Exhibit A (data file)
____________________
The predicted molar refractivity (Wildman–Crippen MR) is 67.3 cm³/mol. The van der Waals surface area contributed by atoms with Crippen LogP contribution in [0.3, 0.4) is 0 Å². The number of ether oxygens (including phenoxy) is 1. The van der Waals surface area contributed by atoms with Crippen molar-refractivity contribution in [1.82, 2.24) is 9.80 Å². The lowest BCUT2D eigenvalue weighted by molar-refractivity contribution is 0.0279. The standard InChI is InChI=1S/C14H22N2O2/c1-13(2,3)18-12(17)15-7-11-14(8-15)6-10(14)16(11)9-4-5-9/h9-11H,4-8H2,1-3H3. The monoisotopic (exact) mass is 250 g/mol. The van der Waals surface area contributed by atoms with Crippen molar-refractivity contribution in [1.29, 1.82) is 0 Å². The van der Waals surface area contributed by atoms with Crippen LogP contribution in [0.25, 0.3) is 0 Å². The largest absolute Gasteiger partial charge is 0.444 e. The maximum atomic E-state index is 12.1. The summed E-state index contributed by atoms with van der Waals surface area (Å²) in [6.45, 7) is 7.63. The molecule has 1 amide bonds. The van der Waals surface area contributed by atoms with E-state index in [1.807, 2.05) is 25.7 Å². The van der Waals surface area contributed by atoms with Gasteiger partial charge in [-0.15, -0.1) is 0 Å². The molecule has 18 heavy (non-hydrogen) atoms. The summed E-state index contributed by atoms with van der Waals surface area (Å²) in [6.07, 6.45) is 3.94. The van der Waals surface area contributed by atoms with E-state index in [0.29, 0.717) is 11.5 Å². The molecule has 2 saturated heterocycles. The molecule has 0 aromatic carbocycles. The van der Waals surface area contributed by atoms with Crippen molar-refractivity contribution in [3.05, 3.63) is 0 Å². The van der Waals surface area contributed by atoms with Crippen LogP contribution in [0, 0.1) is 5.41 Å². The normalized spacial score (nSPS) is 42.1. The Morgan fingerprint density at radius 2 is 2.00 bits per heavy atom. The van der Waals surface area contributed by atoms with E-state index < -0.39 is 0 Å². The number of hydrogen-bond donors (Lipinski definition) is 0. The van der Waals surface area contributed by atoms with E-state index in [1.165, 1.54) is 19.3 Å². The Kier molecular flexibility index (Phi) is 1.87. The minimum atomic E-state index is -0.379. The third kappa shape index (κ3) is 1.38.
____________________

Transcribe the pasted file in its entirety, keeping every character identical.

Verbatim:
The predicted molar refractivity (Wildman–Crippen MR) is 67.3 cm³/mol. The van der Waals surface area contributed by atoms with Crippen LogP contribution in [0.3, 0.4) is 0 Å². The number of ether oxygens (including phenoxy) is 1. The van der Waals surface area contributed by atoms with Crippen molar-refractivity contribution in [1.82, 2.24) is 9.80 Å². The lowest BCUT2D eigenvalue weighted by molar-refractivity contribution is 0.0279. The standard InChI is InChI=1S/C14H22N2O2/c1-13(2,3)18-12(17)15-7-11-14(8-15)6-10(14)16(11)9-4-5-9/h9-11H,4-8H2,1-3H3. The monoisotopic (exact) mass is 250 g/mol. The van der Waals surface area contributed by atoms with Crippen molar-refractivity contribution in [1.29, 1.82) is 0 Å². The van der Waals surface area contributed by atoms with Crippen LogP contribution in [0.25, 0.3) is 0 Å². The largest absolute Gasteiger partial charge is 0.444 e. The maximum atomic E-state index is 12.1. The summed E-state index contributed by atoms with van der Waals surface area (Å²) in [6.45, 7) is 7.63. The molecule has 1 amide bonds. The van der Waals surface area contributed by atoms with E-state index in [1.807, 2.05) is 25.7 Å². The van der Waals surface area contributed by atoms with Gasteiger partial charge in [-0.15, -0.1) is 0 Å². The molecule has 18 heavy (non-hydrogen) atoms. The summed E-state index contributed by atoms with van der Waals surface area (Å²) in [6.07, 6.45) is 3.94. The van der Waals surface area contributed by atoms with E-state index in [0.29, 0.717) is 11.5 Å². The molecule has 2 saturated heterocycles. The molecule has 0 aromatic carbocycles. The van der Waals surface area contributed by atoms with Crippen molar-refractivity contribution in [3.05, 3.63) is 0 Å². The van der Waals surface area contributed by atoms with Crippen LogP contribution in [0, 0.1) is 5.41 Å². The normalized spacial score (nSPS) is 42.1. The Morgan fingerprint density at radius 2 is 2.00 bits per heavy atom. The van der Waals surface area contributed by atoms with E-state index < -0.39 is 0 Å². The number of hydrogen-bond donors (Lipinski definition) is 0. The van der Waals surface area contributed by atoms with E-state index in [1.165, 1.54) is 19.3 Å². The Kier molecular flexibility index (Phi) is 1.87. The minimum atomic E-state index is -0.379. The third kappa shape index (κ3) is 1.38.